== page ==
we apply a pulse train of zeros and ones .
Take a look at Figure 11 on page 7 of the DAC7821 data sheet. The output transition should take about 50ns. In Table 1 starting on page 12 of the DAC7821 data sheet, you will find some details on various amplifiers you can use with this MDAC. Take a look over the choices listed and see what fits your power budget.
The OPA277 you are using currently has a slew rate of only .8V/us which is going to be the limiting factor on your settling time at TP7. Changing to the OPA727 would give you a slew rate of 30V/us - significantly faster but that comes at the cost of higher power consumption.
The file that you attached is the schematic. Is there another picture that you wanted to attach that shows the three files and pictures of the performance that you see?
A couple comments on the DAC and your schematic-
- You will want to avoid using the same source for the reference and the power supply. Any ripple on the power supply will couple through the reference and out the output of the DAC. Additionally, MDAC's generally prefer a buffered reference voltage to help source the current to the device.
- You will want a 1-10uF capacitor on the reference pin of the DAC to help clean and stabilize the reference voltage.
- Take a look at the DAC glitch spec to get an idea of what behavior to expect during a DAC output update. Figure 9 we show what the glitch would look like a midscale (worst case) but you should expect to see some glitch behavior at all DAC updates. If you can send pictures showing the ringing behavior, I can compare to see if it is comparable to what we would expect.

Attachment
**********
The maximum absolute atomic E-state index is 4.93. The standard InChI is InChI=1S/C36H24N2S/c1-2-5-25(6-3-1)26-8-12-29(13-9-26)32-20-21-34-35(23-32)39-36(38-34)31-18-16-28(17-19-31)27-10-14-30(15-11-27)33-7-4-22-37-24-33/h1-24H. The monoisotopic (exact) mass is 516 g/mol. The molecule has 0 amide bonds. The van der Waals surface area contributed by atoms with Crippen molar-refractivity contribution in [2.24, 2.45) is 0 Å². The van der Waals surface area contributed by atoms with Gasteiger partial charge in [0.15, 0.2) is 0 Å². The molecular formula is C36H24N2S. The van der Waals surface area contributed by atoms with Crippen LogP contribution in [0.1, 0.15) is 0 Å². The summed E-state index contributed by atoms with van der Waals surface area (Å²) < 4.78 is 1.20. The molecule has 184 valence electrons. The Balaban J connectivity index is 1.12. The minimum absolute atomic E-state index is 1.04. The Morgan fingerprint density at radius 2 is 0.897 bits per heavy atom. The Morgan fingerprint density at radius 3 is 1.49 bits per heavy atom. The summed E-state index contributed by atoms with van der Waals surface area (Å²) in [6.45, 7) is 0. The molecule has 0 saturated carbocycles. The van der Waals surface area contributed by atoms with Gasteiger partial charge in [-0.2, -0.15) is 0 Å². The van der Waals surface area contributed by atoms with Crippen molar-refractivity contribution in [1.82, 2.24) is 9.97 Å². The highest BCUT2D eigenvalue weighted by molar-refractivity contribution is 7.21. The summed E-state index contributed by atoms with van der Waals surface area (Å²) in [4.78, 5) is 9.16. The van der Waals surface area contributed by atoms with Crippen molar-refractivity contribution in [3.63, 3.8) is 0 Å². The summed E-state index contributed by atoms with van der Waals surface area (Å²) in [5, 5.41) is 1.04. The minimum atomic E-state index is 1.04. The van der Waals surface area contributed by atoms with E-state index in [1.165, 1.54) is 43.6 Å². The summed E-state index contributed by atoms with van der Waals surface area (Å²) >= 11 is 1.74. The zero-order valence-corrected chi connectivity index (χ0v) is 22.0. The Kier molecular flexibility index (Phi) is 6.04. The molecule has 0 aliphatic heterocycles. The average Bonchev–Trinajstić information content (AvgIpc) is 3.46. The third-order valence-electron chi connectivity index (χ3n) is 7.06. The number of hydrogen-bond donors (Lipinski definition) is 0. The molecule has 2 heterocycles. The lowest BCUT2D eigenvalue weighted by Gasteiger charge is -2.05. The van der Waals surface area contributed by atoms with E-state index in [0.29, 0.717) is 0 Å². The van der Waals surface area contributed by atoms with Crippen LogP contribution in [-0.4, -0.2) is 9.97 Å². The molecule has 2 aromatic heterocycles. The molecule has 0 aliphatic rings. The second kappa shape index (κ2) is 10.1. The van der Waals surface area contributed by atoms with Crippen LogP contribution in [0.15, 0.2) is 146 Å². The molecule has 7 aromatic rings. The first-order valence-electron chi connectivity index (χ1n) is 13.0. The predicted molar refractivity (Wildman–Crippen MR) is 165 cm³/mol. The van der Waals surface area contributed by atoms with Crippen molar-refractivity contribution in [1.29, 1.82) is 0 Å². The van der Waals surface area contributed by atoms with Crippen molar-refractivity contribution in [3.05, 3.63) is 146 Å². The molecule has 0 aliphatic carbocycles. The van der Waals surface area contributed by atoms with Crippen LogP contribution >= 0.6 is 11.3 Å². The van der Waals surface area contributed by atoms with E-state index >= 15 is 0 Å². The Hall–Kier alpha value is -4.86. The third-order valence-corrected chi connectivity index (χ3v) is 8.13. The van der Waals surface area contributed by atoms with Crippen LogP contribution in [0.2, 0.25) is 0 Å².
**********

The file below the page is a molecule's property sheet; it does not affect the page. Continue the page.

Above are two picture.
Top picture looks like you may have some grounding issues. The bottom picture points more to switch charge injection from the internal R2R DAC. You will want to add a 1-10uF capacitor on the Vref line as well as a small capacitor on TP1 and TP2 to help clean up the signal.
All content and materials on this site are provided "as is". TI and its respective suppliers and providers of content make no representations about the suitability of these materials for any purpose and disclaim all warranties and conditions with regard to these materials, including but not limited to all implied warranties and conditions of merchantability, fitness for a particular purpose, title and non-infringement of any third party intellectual property right. TI and its respective suppliers and providers of content make no representations about the suitability of these materials for any purpose and disclaim all warranties and conditions with respect to these materials. No license, either express or implied, by estoppel or otherwise, is granted by TI. Use of the information on this site may require a license from a third party, or a license from TI.
TI is a global semiconductor design and manufacturing company. Innovate with 100,000+ analog ICs andembedded processors, along with software, tools and the industry’s largest sales/support staff.